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OneOne of the most enduring mysteries in biology concerns how tissue growth and pattern are controlled during development.
During fly development, many body segments contain disc-shaped pouches of cells known as imaginal discs, each containing the primordium of a specific adult limb (e.g., a wing or leg). The discs arise as small handfuls of embryonic cells, but soon thereafter undergo an explosion of growth and patterning governed by morphogens, signaling molecules that are secreted by special organizer cells within each disc. But how morphogens work, and especially how they control organ growth, remains a mystery.
The organizer cells that control wing growth are located at the boundary between the dorsal and ventral halves of the imaginal wing disc. Remarkably, these “border cells” exert their control through the agency of just two key genes. The first is vestigial (vg), which encodes a transcription factor and master regulator (Vestigial) that specifies the wing fate. The second is wingless, which encodes a morphogen (Wingless) that induces and sustains vestigial expression. In earlier work, Myriam Zecca and Gary Struhl showed that Wingless cannot act on its own to induce vg. Rather, it requires a second signal made by cells that already express vestigial. Thus, vestigial-expressing boundary cells send a “feed-forward” signal that acts together with Wingless to induce vestigial in neighboring cells, defining an inter-cellular circuit of vestigial auto-regulation that can propagate into surrounding tissue. In this issue of PLoS Biology, Zecca and Struhl identify the feed-forward signal and the molecular components of the circuit, providing new insight into this novel growth mechanism.
Expecting that the feed-forward signal should be active in wing cells, but not in the surrounding cells, Zecca and Struhl focused on specific cell adhesion molecules, the protocadherins names Fat and Dachsous. Fat is active in the wing primordium and Dachsous is active in the surrounding tissue. The molecules can act as ligands and receptors for each other. The authors find that Fat corresponds to the feed-forward signal sent by wing cells, and Dachsous to its receptor in non-wing cells. But surprisingly, they find that Fat is also required in non-wing cells to receive the feed-forward signal and that it is needed to transduce an opposing Dachsous signal. Thus, feed-forward signaling entails the generation of opposite Fat (wing) and Dachsous (non-wing) signals as well as the receptor activities of both proteins in receiving and transducing these signals.
Intriguingly, cells also need to sense opposing Fat and Dachsous signals to achieve proper polarization within the plane of the epithelium, a property called planar cell polarity. Hence Zecca and Struhl suggest that vestigial generates the feed-forward signal by regulating Fat and Dachsous so as to strongly polarize adjacent non-wing cells. In support, the authors also examine the atypical myosin Dachs and show that it is also essential for transduction of the feed-forward signal.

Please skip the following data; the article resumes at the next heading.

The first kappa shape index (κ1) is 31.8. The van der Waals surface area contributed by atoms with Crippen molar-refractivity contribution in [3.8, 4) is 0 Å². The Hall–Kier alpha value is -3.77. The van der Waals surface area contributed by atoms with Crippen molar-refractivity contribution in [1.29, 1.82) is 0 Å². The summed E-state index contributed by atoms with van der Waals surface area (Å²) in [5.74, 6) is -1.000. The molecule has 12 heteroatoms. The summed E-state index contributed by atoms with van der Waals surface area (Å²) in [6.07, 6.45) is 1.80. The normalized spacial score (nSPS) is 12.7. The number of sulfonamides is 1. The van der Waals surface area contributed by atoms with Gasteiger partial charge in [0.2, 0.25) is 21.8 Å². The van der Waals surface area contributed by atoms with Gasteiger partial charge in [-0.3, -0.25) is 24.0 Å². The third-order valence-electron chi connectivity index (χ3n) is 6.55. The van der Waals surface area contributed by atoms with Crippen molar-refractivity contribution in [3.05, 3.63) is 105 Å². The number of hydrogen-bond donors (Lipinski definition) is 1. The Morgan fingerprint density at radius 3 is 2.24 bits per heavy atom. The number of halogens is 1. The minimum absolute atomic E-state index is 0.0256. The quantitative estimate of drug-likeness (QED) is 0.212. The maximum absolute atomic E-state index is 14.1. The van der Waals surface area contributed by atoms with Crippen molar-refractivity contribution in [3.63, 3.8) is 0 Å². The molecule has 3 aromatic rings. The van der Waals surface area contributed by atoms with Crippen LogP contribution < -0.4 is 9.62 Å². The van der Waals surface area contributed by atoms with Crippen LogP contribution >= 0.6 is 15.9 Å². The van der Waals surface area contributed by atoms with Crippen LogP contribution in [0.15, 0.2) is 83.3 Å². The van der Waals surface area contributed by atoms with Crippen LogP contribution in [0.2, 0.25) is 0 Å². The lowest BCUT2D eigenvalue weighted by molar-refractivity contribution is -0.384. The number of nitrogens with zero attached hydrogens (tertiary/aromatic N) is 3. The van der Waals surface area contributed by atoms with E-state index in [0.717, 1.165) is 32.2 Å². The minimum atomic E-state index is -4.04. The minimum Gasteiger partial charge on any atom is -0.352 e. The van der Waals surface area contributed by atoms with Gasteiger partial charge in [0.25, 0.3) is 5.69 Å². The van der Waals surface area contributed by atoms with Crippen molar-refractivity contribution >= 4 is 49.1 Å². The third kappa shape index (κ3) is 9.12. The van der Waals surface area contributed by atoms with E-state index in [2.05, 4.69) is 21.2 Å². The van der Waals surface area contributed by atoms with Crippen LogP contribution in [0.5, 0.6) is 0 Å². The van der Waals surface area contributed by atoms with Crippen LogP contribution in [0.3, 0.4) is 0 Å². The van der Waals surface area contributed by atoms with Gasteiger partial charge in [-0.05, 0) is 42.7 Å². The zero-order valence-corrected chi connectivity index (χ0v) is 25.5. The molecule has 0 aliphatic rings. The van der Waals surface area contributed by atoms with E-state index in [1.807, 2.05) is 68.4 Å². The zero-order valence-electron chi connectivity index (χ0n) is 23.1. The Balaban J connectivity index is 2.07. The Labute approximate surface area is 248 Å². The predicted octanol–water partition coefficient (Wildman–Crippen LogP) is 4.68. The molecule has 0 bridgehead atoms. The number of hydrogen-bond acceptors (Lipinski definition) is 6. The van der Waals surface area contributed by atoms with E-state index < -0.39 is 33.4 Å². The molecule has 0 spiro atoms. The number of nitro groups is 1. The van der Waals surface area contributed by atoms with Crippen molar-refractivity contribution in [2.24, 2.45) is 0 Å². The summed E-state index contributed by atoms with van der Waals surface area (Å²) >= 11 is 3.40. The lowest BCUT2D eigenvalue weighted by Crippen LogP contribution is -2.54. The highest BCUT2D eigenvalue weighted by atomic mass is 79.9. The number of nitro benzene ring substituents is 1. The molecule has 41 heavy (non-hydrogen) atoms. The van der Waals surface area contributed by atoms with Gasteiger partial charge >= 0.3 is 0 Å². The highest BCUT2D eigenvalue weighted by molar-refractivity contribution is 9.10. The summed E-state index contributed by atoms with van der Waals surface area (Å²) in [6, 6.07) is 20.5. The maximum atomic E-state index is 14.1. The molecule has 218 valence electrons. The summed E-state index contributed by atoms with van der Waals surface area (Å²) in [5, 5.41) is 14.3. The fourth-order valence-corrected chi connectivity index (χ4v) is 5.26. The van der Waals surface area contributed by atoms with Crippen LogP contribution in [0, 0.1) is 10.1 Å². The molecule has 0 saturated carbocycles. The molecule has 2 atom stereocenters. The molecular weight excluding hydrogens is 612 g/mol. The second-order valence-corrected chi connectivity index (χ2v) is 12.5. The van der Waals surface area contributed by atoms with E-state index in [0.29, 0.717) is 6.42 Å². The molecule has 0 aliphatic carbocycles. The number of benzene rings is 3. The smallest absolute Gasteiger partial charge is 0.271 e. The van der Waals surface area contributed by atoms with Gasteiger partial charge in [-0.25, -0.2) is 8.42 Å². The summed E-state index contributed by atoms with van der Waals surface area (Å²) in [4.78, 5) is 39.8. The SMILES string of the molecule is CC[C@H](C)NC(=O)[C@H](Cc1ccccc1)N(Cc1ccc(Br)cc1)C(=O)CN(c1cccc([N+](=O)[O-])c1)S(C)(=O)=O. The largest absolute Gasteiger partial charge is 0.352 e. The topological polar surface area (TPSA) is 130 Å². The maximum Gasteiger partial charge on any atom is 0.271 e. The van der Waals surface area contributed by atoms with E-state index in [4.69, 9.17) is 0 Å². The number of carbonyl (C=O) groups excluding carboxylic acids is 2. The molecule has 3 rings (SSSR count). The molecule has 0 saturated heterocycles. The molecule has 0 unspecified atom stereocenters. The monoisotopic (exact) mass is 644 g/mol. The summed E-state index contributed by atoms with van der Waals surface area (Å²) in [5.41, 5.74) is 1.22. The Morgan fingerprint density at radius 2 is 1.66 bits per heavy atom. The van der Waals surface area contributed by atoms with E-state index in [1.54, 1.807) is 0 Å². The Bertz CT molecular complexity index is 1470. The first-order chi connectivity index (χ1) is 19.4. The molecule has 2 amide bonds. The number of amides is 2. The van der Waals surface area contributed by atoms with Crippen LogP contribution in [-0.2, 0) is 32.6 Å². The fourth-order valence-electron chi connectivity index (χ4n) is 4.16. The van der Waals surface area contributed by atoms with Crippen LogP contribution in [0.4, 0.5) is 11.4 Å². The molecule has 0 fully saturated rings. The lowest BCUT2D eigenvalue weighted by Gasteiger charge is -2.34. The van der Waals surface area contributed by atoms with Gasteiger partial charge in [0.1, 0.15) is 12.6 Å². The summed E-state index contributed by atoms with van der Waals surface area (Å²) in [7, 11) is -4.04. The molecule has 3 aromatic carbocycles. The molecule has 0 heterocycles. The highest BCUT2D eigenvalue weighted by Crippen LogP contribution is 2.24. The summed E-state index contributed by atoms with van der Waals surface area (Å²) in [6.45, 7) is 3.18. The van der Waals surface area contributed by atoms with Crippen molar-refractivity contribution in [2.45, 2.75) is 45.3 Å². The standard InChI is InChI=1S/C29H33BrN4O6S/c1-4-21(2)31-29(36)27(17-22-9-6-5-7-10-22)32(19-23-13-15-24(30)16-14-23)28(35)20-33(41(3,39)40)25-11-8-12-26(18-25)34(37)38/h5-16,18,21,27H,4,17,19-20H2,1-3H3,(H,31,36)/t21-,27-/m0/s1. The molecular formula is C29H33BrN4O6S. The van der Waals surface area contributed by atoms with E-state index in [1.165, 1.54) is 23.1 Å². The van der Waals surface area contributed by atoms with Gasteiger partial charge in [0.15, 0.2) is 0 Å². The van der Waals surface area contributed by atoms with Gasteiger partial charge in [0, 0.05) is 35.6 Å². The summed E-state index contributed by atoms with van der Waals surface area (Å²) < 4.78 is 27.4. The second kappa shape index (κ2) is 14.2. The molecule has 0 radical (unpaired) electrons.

The authors have also filled in the rest of the circuit linking transduction of the feed-forward signal by Dachs to the transcriptional activation of vestigial and the generation of new feed-forward signal by the newly recruited wing cell. As in previous studies of growth, they find that Dachs acts by repressing a conserved tumor suppressor pathway involving the proteins Warts and Hippo, leading to a burst of activity of the transcriptional co-activator Yorkie. Yorkie in turn forms a complex with Scalloped, a DNA binding protein that directly activates vestigial.
Remarkably, Yorkie and Vestigial are known to function as interchangeable co-activators for Scalloped. Thus, once a cell starts making Vestigial, Vestigial can substitute for Yorkie to drive its own expression. This explains how vestigial-expressing border cells organize the long-range propagation of vestigial expression. First, they act on their immediate neighbors through the transient activation of Yorkie to induce vestigial expression, converting them into wing cells. Once converted, the new wing cells generate new feed-forward signal, repeating the cycle to recruit yet more wing cells. Crucially, cells must receive Wingless input for Scalloped to activate vestigial transcription, whether in conjunction with Yorkie or with Vestigial. Hence, as Wingless spreads outwards from border cells, it fuels a wave front of Fat–Dachsous signaling and Yorkie activation that leaves in its wake a growing population of Vestigial-expressing wing cells.
But the feed-forward mechanism explains only part of the story of how Wingless controls wing growth. Wingless is also required for Vestigial-expressing cells within the primordium to grow and proliferate. And it appears that wing cells, induced and maintained by Wingless signaling, generate an additional, unknown signal that stimulates the growth and proliferation of non-wing cells from which new wing cells will be recruited.
Many questions remain, not least of which is what ultimately limits the size of the wing and whether equivalent feed-forward mechanisms operate to promote the growth of other organs. Encouragingly, recent evidence suggests that the Warts–Hippo pathway and Yorkie may act through the regulation of cell fate to control organ size in vertebrate systems. Future work is needed, however, to identify the upstream signals and downstream master regulatory genes in these other systems.
Zecca M, Struhl G (2010) A Feed-Forward Circuit Linking Wingless, Fat-Dachsous Signaling, and the Warts–Hippo Pathway to Drosophila Wing Growth. doi:10.1371/journal.pbio.1000386
The authors have declared that no competing interests exist.